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ANCHORAGE, Alaska — For many people, the sight of a brown recluse spider makes them squirm and scream, but for a spider enthusiast in Alaska, it was an opportunity to see one up close, since they do not naturally inhabit the freezing climate.

Keith Burgess runs “Spiders of Alaska,” a Facebook group created to identify spiders around the state and to hopefully find the fabled native brown recluse.

In August, a member of the Facebook group reached out to Burgess after driving a U-Haul truck from Winfield, Kansas to Palmer, Alaska.

“She told me, ‘Hey! I think I found a brown recluse. I just came from Kansas.’ She included a picture and at that point I was pretty knowledgeable on brown recluse and I was like, ‘Yeah, that is a male brown recluse.'”

The brown recluse was inside one of the paintings the member put in her truck and drove over 3,000 miles and put in her Alaskan garage.

“The possibility of new spiders coming up here or dispersing to other places is possible, the probability that they establish at that new place is 50-50. It depends on whether it has food and shelter and can survive the climate,” Burgess said. “A brown recluse being up here in Alaska, that’s not gonna happen. That’s a desert spider and this is Alaska, man. We don’t have any of the food that they have, we don’t have cockroaches [and] we don’t have crickets.”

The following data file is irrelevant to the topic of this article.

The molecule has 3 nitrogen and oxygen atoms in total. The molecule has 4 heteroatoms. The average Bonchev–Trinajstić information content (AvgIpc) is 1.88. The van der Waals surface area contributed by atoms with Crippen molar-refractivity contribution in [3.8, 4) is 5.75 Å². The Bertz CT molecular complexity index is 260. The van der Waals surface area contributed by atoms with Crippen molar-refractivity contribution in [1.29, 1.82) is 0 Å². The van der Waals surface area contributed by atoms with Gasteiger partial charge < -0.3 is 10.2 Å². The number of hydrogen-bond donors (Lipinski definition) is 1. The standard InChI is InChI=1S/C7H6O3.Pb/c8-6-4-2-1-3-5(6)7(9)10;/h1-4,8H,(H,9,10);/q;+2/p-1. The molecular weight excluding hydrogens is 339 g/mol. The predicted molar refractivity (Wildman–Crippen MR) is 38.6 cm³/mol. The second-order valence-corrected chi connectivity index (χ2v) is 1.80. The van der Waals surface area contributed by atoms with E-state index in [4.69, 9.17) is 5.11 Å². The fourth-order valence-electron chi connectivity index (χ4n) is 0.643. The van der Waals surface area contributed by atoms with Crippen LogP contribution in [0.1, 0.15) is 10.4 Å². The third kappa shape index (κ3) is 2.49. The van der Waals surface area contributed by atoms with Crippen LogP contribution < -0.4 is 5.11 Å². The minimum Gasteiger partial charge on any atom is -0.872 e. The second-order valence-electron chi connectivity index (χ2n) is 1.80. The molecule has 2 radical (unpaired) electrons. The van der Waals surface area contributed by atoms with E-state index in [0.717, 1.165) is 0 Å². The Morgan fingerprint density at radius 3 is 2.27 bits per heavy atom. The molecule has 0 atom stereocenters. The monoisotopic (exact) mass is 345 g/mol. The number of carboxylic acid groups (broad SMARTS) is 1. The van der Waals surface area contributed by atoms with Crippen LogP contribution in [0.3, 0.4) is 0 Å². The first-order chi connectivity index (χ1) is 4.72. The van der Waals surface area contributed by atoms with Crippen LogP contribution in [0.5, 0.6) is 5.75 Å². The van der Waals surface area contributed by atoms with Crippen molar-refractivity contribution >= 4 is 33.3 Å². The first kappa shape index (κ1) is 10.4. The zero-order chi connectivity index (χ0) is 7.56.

Burgess said he has gotten called for several other possible brown recluse sightings in Alaska, but they are mostly lookalikes.

  • Titiotus sp.- False Wolf Spider – found in California
  • Male Kukulcania sp. – Crevice Weavers – southern United States
  • Philodromidae – Running Crab Spiders – every state
  • Tegenaria domestica – Barn Funnel Weavers – mid and northern United States, including Alaska.
  • Scytodidae – Spitting Spiders – pretty much every state except Alaska
  • Thanatus vulgaris – Cricket Thief Spider – Ohio, south to Georgia, and west Idaho, also found in California. Often found in shipments of crickets throughout the states.
  • Pholcidae – Cellar Spiders – every state

Over the weekend, Burgess held a contest on his Facebook page to name his newest brown recluse. The winning name: Stowaway Steve.

“One of my members in my group gave me a whole bunch of spiders after I bought a couple brown recluse,” Burgess said. “I bought these brown recluse last year from a breeder in Oklahoma just so I could have a couple on hand here in Alaska so I can teach people.”

Even Burgess admits he hasn’t always had a passion for spiders. He said up until about a decade ago, he was arachnophobia. It wasn’t until he encountered one he had never seen before that he decided to look into it.

Since then, he has made friends with experts and has had access to more information than he ever though.

“I more so enjoy the fact that everything I used to know was wrong and how being wrong can teach you new things and that being wrong doesn’t mean that’s the end of the world,” Burgess said. “There’s always something else. Something new can come along and change your perspective of everything. Now I own black widows and brown recluse.”

“Spiders of Alaska” has grown to over 6,000 members and he has earned nicknames like “Spider King” and “Spider God”.

Although he knows it’s tongue-and-cheek, he says he still has so much more to learn and wants to keep spreading information to help people understand them and lose their fear of the eight-legged creatures.

“Spiders aren’t bad. They don’t want to hurt you. They just want to eat everything that does want to hurt you,” Burgess said.

Links for more information about the brown recluse:

Myth: Doctors can ID spiders from symptoms
Myth: Brown recluse bite everywhere
Why You Need Not Fear the Poor, Misunderstood Brown Recluse Spider
Myth of the Brown Recluse: Fact, Fear, and Loathing